Claude Shannon
19162001
Shannon was an
American
electronic engineer and
mathematician. He is known as
"the father of
information theory"
for having founded this field with one landmark paper published in
1948.
Information theory is a branch of applied mathematics and electrical engineering involving the quantification of information. Historically, information theory was developed to find fundamental limits on compressing and reliably communicating data.
A
key measure of information in the theory is known as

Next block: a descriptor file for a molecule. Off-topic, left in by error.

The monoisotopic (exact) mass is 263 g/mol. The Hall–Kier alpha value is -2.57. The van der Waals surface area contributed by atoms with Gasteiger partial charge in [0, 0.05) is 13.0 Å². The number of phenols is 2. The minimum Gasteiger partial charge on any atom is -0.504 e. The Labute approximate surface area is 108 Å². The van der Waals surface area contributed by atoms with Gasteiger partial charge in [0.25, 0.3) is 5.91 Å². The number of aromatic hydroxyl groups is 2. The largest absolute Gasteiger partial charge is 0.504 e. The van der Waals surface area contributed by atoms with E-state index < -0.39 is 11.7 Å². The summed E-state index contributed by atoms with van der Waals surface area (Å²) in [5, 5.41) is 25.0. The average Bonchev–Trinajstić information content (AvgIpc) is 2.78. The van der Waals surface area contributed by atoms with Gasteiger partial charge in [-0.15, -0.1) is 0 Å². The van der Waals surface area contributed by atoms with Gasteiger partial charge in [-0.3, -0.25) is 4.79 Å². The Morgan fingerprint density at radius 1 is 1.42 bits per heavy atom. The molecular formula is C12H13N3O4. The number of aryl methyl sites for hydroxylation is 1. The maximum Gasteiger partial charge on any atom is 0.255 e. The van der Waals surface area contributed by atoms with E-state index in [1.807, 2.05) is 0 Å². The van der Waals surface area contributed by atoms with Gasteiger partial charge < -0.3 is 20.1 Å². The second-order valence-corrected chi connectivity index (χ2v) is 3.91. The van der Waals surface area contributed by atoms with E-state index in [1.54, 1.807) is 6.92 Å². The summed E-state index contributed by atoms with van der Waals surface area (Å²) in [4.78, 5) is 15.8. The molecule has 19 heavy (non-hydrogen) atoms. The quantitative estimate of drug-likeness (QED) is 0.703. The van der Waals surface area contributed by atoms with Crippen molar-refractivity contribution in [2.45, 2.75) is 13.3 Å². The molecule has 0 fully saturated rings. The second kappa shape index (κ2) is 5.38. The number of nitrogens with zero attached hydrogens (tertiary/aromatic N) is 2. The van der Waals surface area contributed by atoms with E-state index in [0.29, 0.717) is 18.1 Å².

entropy, which is usually
expressed by the average number of bits needed for storage or
communication. Intuitively, entropy quantifies the uncertainty
involved when encountering a
random variable. For example,
a fair coin flip (2 equally likely outcomes) will have less entropy
than a roll of a die (6 equally likely outcomes).
He is also credited with founding both digital computer and digital circuit design theory in 1937, when, as a 21yearold master's student at MIT, he wrote a thesis demonstrating that electrical application of Boolean algebra could construct and resolve any logical, numerical relationship.
It has
been claimed that this was the most important master's thesis of all
time.